Interview with Laura van Waas - Co-director of the Institute on Statelessness and Inclusion


Laura is a co-Director of the Institute on Statelessness and Inclusion and one of the co-founders of the European Network on Statelessness. In more than a decade of working on the issue, she has carried out a wide array of research, teaching and advocacy. Her articles and books are widely used by researchers and practitioners all over the world as a reference for understanding the issue. ENS talked to Laura ahead of the ENS Annual General Conference, where she will be facilitating a workshop on human rights mechanisms and a session on forced migration and statelessness.


Civil society action to address statelessness has come a long way since the Institute on Statelessness and Inclusion (ISI) was founded in 2014. What do you think is the biggest achievement we should be celebrating and what are some of the challenges ahead?

Since ISI was founded, we’ve seen the field of statelessness evolve very quickly. In fact, four years ago, it might have been hard to convincingly describe it as its own “field”: few focused on statelessness and those that were paying attention to the issue did so because they encountered it in their work on minority rights, refugee protection, legal empowerment, etc. Today, ENS is just one of several dedicated regional networks on statelessness and although ISI is still the only NGO with the mission to work globally on the right to a nationality, new NGOs are emerging at the local or national level. Excitingly, stateless persons themselves are behind some of these initiatives, such as in the case of United Stateless in the USA. 

While this increased engagement on statelessness is certainly to be celebrated, what really matters is positive change on the ground. In this respect, there are some important achievements, including: stronger political commitment globally, regionally and in some national contexts; continuing progress towards eradicating gender discriminatory nationality laws – an antiquated remnant of colonial-era thinking on nationality; law reforms introducing safeguards to protect children from statelessness or systems to identify and protect the rights of stateless individuals; successful litigation of cases relating to the right to a nationality; and the clear recognition of statelessness as a human rights issue that is now “watched over” in a much more systematic way by human rights bodies. Even so, the challenges ahead are considerable – and appear to be growing. Populist responses to globalisation and migration, as well as securitisation and digitalisation are placing great strain on citizenship policy and making the task of promoting fair, inclusive and non-discriminatory rules and practices ever more difficult. Today, our task is not only to help people who have found themselves shut out of the system to realise their right to a nationality, but also to be watchful for and pre-empt new threats to citizenship.

ISI and ENS have worked closely together on several projects. How does this collaboration, as well as your work with other regional networks which have followed ENS, support your mission and foster progress towards shared objectives? 

One of the most rewarding things about our day-to-day work is that it is so often in partnership with others – grassroots activists, NGOs, academics, artists, etc. The field as a whole is very collaborative, with individuals and organisations making a real effort to be open about what they can bring to the table, to understand where their work might be strengthened by working together and to identify how a joined-up approach can boost capacity to achieve progress. Collaborating with ENS and other regional networks such as SNAP (Statelessness Network Asia Pacific) and Red-ANA (Americas Network on Nationality and Statelessness) has really helped ISI to get a better picture of what the needs and opportunities are in different parts of the world, because the networks monitor and respond to regional developments and their diverse members engage with the issue across different national contexts. This allows us to better target any knowledge or capacity building work, for instance by developing cross-cutting tools that can be useful to NGOs in more than one region. The two-way flow of information and ideas means we’re all keeping a look out for ways to generate more impact through partnership – as we have, for instance, in our collaboration with ENS, other regional networks, and their members, to advocate the right to nationality and protection of stateless persons through UN human rights mechanisms.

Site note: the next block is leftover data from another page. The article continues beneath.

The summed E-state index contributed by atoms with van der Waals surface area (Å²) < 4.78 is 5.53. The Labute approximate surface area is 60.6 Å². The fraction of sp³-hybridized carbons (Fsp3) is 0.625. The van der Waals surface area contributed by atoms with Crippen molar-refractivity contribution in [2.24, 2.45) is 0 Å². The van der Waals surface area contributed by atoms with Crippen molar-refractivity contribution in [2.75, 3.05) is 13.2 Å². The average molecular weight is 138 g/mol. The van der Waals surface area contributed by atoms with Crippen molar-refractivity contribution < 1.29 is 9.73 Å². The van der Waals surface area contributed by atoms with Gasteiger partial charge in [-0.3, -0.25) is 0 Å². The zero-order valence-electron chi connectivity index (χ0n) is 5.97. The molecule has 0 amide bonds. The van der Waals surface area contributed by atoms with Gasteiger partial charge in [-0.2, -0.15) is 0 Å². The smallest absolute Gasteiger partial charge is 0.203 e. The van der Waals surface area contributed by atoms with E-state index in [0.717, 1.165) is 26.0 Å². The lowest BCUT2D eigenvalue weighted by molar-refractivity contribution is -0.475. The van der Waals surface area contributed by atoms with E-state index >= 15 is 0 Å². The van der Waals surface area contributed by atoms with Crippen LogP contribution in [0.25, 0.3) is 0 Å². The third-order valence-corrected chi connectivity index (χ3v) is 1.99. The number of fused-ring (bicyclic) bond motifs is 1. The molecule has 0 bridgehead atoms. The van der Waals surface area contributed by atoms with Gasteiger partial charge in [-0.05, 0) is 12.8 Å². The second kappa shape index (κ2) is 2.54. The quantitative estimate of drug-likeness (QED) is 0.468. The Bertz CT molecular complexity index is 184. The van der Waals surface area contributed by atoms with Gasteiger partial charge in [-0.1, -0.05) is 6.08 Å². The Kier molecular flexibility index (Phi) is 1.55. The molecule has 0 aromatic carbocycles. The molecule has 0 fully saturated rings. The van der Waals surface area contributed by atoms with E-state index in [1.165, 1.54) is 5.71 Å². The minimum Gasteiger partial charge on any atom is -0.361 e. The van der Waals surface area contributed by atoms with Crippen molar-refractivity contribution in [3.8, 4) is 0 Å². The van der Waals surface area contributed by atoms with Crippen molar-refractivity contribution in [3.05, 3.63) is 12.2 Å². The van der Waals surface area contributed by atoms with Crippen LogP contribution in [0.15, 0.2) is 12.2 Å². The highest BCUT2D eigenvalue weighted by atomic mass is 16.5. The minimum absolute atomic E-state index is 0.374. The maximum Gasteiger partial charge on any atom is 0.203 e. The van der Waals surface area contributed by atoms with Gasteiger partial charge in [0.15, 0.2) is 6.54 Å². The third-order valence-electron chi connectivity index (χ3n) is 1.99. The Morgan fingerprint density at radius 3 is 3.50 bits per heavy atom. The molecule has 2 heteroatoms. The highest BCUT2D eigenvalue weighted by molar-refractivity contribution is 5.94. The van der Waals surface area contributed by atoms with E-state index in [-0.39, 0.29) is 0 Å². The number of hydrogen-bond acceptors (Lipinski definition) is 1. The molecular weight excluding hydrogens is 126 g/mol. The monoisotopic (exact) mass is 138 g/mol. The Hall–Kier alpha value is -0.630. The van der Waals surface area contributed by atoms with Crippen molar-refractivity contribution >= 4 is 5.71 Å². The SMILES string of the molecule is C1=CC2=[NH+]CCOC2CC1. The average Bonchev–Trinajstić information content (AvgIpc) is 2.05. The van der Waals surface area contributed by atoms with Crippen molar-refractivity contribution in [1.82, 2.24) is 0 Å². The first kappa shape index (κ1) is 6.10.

Next year in June, ISI is organising the World Conference on Statelessness and Inclusion which will be held in The Hague. First speakers have been announced and registration is now open. Could you tell us more about what you're planning and how individuals can get involved with the event? 

There are a great many conversations going on about statelessness at the moment: in specific country settings in response to unfolding crises such as with the Rohingya from Myanmar and in relation to displacement from Syria; in different regional contexts, facilitated by regional networks like ENS or within state-driven processes, often under the auspices of the UNHCR #ibelong campaign; at the global level, within human rights frameworks (e.g. the upcoming UN Forum on Minority Rights this November), the UN Global Compacts on Migration and Refugees and increasingly also in the development setting; among scholars who are researching or teaching on the issue; etc. There is a sharing of experiences, of information, of good practices, of new challenges, of achievements and of frustrations. People directly affected by statelessness are finding ways to join the conversation. It’s happening through events and workshops, through community organisation, over email and Twitter, even via WhatsApp groups!